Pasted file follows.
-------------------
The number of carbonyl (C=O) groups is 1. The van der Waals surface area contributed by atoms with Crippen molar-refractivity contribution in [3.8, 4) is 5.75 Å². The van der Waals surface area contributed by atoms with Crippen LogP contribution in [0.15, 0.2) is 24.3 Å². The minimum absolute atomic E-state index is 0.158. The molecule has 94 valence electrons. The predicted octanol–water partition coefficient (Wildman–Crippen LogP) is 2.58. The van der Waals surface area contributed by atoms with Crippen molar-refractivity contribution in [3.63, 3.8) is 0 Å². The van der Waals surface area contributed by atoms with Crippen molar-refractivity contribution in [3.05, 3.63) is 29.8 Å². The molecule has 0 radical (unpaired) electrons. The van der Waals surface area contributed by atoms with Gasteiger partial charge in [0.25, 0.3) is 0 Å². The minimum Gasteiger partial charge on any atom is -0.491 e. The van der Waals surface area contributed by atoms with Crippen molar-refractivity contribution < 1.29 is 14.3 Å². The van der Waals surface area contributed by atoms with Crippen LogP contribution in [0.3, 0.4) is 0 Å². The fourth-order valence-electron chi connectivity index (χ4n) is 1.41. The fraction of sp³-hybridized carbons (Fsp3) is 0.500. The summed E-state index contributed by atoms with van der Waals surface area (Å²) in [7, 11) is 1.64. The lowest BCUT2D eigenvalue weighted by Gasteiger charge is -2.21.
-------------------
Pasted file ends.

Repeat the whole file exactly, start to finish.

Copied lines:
The number of carbonyl (C=O) groups is 1. The van der Waals surface area contributed by atoms with Crippen molar-refractivity contribution in [3.8, 4) is 5.75 Å². The van der Waals surface area contributed by atoms with Crippen LogP contribution in [0.15, 0.2) is 24.3 Å². The minimum absolute atomic E-state index is 0.158. The molecule has 94 valence electrons. The predicted octanol–water partition coefficient (Wildman–Crippen LogP) is 2.58. The van der Waals surface area contributed by atoms with Crippen molar-refractivity contribution in [3.63, 3.8) is 0 Å². The van der Waals surface area contributed by atoms with Crippen molar-refractivity contribution in [3.05, 3.63) is 29.8 Å². The molecule has 0 radical (unpaired) electrons. The van der Waals surface area contributed by atoms with Gasteiger partial charge in [0.25, 0.3) is 0 Å². The minimum Gasteiger partial charge on any atom is -0.491 e. The van der Waals surface area contributed by atoms with Crippen molar-refractivity contribution < 1.29 is 14.3 Å². The van der Waals surface area contributed by atoms with Crippen LogP contribution in [0.3, 0.4) is 0 Å². The fourth-order valence-electron chi connectivity index (χ4n) is 1.41. The fraction of sp³-hybridized carbons (Fsp3) is 0.500. The summed E-state index contributed by atoms with van der Waals surface area (Å²) in [7, 11) is 1.64. The lowest BCUT2D eigenvalue weighted by Gasteiger charge is -2.21.